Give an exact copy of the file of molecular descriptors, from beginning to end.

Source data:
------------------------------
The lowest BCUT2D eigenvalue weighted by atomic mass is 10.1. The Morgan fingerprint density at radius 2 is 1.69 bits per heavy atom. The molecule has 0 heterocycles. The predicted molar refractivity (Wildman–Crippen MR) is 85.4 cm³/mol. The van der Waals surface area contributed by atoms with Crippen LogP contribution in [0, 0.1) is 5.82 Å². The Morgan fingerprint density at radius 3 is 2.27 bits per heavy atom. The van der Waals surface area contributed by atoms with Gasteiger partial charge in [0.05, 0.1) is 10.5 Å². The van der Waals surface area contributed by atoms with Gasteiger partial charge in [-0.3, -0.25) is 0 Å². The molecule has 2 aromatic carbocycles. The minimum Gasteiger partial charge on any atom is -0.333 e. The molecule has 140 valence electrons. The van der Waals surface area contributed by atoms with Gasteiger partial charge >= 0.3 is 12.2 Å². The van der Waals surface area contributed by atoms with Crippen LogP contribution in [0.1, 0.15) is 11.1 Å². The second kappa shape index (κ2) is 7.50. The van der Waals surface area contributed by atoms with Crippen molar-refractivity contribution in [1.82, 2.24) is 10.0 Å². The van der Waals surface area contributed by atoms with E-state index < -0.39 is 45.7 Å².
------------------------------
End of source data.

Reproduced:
The lowest BCUT2D eigenvalue weighted by atomic mass is 10.1. The Morgan fingerprint density at radius 2 is 1.69 bits per heavy atom. The molecule has 0 heterocycles. The predicted molar refractivity (Wildman–Crippen MR) is 85.4 cm³/mol. The van der Waals surface area contributed by atoms with Crippen LogP contribution in [0, 0.1) is 5.82 Å². The Morgan fingerprint density at radius 3 is 2.27 bits per heavy atom. The van der Waals surface area contributed by atoms with Gasteiger partial charge in [0.05, 0.1) is 10.5 Å². The van der Waals surface area contributed by atoms with Gasteiger partial charge in [-0.3, -0.25) is 0 Å². The molecule has 2 aromatic carbocycles. The minimum Gasteiger partial charge on any atom is -0.333 e. The molecule has 140 valence electrons. The van der Waals surface area contributed by atoms with Gasteiger partial charge >= 0.3 is 12.2 Å². The van der Waals surface area contributed by atoms with Crippen LogP contribution in [0.1, 0.15) is 11.1 Å². The second kappa shape index (κ2) is 7.50. The van der Waals surface area contributed by atoms with Crippen molar-refractivity contribution in [1.82, 2.24) is 10.0 Å². The van der Waals surface area contributed by atoms with E-state index < -0.39 is 45.7 Å².